Years ago, the big banks left the buying of tax liens largely to local real estate specialists and small-time investors. These days, banks and hedge funds, stung by the failure of many speculative investments, see tax liens as a relatively safe option that can yield returns of around 7 percent.
Some banks also are packaging tax liens as securities - in a similar way to how unpaid home loans are securitized - and selling them to investors.
If mortgage holders fail to pay overdue taxes, an investor could waltz off with a home worth hundreds of thousands of dollars for the price of paying the owner's tax bill. Most homeowners eventually pay their debt.
Put it all together and it is makes for a solid investment, said Lloyd McClendon, an owner of realauction.com in Plantation, Fla., one of several companies that conducts online auctions in Florida and other states.
"There's an awful lot of new, big money in the sales this year," said James Powell, a longtime Florida investor who remembers a time when local investors flocked to live auctions at courthouses. Typically, they would bid for liens by holding up paddles. Powell is still one of the few in the liens business who makes purchases using his own name.
But the smaller investors, noted Powell, have been overtaken by well-heeled banks and funds that now bid online, and in volume.
Banks and hedge funds usually buy the liens through online auctions that permit them to bid in bulk, and they can use any name they want.
The giant Bank of America, for instance, has bid in Florida tax lien sales using colorful names such as Bennu, LLC, named after a mythical bird said to be the soul of the ancient Egyptian sun god. It also has bid as Osprey, LLC, and Ecru, LLC, named after the French word for a pale brown color.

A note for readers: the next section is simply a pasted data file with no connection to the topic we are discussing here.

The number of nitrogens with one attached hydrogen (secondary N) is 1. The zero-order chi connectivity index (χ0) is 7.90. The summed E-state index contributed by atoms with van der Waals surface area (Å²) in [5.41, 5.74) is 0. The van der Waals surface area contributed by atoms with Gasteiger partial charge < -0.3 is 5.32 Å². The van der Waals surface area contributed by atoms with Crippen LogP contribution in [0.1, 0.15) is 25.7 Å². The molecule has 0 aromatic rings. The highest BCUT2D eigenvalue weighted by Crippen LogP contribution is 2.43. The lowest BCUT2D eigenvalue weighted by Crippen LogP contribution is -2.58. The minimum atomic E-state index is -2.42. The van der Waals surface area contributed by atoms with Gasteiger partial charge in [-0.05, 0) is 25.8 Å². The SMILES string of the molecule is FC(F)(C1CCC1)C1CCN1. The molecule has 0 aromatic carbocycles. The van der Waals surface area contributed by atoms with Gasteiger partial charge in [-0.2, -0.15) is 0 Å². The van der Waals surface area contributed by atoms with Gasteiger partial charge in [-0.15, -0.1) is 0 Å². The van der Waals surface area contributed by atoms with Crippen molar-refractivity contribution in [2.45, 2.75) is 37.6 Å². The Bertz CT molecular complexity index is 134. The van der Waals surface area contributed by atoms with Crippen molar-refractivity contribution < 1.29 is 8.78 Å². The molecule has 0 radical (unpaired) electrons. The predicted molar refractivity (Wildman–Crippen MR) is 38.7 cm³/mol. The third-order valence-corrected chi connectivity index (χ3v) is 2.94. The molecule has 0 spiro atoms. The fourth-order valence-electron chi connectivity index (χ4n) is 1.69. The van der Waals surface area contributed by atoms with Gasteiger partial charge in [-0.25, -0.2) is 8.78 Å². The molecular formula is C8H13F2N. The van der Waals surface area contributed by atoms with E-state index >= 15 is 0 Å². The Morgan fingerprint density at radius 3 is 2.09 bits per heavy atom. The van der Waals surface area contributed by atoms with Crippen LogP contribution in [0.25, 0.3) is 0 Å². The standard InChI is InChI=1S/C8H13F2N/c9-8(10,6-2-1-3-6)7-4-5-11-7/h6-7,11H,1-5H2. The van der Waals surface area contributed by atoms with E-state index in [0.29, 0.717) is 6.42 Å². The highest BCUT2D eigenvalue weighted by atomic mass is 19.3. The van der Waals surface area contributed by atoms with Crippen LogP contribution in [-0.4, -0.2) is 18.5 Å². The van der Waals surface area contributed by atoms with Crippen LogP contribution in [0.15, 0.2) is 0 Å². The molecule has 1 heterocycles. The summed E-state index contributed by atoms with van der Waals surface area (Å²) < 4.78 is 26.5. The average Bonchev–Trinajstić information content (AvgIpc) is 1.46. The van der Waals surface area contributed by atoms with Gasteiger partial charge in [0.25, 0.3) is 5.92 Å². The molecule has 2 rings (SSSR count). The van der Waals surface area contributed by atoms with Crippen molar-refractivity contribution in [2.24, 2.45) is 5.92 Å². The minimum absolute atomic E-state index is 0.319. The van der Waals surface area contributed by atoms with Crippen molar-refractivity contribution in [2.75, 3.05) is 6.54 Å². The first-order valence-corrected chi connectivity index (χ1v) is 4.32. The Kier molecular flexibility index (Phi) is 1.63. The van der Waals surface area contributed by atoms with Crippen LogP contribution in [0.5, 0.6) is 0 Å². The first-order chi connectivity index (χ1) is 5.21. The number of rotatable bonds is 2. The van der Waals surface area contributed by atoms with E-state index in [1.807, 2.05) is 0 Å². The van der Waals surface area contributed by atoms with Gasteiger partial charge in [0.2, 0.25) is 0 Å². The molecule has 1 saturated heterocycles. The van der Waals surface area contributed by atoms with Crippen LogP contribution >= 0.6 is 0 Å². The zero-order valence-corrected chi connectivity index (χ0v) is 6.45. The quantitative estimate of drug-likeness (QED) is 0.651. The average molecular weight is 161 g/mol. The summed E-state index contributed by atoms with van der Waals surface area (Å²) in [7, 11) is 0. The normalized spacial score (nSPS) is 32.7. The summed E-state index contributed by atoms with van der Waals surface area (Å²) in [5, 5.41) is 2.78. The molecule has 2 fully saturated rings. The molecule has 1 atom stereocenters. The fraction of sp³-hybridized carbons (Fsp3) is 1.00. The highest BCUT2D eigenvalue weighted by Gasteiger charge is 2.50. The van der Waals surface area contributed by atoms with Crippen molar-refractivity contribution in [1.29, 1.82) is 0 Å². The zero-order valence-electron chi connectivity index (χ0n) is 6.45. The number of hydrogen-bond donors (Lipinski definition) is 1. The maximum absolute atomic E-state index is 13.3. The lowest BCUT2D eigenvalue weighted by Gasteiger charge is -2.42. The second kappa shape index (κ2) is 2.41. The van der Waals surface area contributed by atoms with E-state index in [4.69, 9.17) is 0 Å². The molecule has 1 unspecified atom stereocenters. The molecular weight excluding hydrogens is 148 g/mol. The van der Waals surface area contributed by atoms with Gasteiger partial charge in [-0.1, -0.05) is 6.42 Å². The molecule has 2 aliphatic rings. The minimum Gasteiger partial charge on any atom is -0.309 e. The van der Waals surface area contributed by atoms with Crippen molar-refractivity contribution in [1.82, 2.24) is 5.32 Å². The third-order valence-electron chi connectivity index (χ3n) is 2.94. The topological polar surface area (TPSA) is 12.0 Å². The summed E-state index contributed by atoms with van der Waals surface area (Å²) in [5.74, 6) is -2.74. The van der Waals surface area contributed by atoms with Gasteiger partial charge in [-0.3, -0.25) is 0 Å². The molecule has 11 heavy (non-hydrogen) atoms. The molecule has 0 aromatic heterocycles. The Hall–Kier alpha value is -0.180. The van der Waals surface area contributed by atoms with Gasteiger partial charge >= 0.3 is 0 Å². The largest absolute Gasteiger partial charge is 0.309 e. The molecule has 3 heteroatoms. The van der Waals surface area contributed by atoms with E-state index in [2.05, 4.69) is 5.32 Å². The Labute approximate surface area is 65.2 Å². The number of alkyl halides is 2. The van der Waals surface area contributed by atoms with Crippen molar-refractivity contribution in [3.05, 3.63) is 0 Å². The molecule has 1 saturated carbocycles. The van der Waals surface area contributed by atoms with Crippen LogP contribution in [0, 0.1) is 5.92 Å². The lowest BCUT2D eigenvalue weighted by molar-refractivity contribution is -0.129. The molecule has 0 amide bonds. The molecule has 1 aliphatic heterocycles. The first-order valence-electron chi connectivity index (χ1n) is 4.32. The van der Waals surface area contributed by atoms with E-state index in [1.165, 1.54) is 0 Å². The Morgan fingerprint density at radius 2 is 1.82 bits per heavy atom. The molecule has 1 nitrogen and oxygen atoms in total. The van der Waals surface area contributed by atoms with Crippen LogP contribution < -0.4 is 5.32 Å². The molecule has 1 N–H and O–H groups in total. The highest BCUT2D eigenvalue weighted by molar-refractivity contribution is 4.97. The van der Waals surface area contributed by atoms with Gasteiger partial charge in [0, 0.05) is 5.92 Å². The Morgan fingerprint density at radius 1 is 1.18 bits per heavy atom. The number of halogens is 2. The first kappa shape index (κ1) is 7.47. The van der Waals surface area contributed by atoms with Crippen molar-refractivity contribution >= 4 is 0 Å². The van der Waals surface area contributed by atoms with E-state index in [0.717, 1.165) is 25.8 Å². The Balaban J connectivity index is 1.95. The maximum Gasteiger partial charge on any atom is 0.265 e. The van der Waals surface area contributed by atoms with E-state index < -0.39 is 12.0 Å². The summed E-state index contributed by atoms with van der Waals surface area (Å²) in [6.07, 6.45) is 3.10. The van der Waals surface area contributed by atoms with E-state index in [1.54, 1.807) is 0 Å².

Fortress Investment Group, a hedge fund run by former Fannie Mae chief Daniel Mudd, has bought tax liens under 17 different corporate names. Some evoke tranquil, bucolic settings, such as Pleasant Valley Capital, LLC and Travis Farm Investments, LLC.
Representatives of several prominent banks and hedge funds contacted by the Investigative Fund, from JPMorgan to Bank of America and Fortress Investment Group, declined to comment for this article.
Some banks purchased liens directly; others financed investment groups that did so. For example, Wells Fargo lends to a liens buyer. Deutsche Bank invests through a subsidiary. And BankAtlantic, based in Fort Lauderdale, is a longtime tax certificate investor in several states, buying liens under the names of several subsidiaries.
Though several mortgage lenders, including JPMorgan, recently suspended foreclosures amid concerns that some may have been done improperly, the slowdown is not expected to apply to foreclosures stemming from unpaid taxes.
The Investigative Fund identified major tax lien purchasers, many for the first time, through a computer-assisted analysis of more than 300,000 liens, municipal, corporate and court filings and other documents obtained from local government officials in four states and the District of Columbia. The Investigative Fund then traced these purchasers to the major financial institutions that oversaw them, invested in them, or lent money to their operations....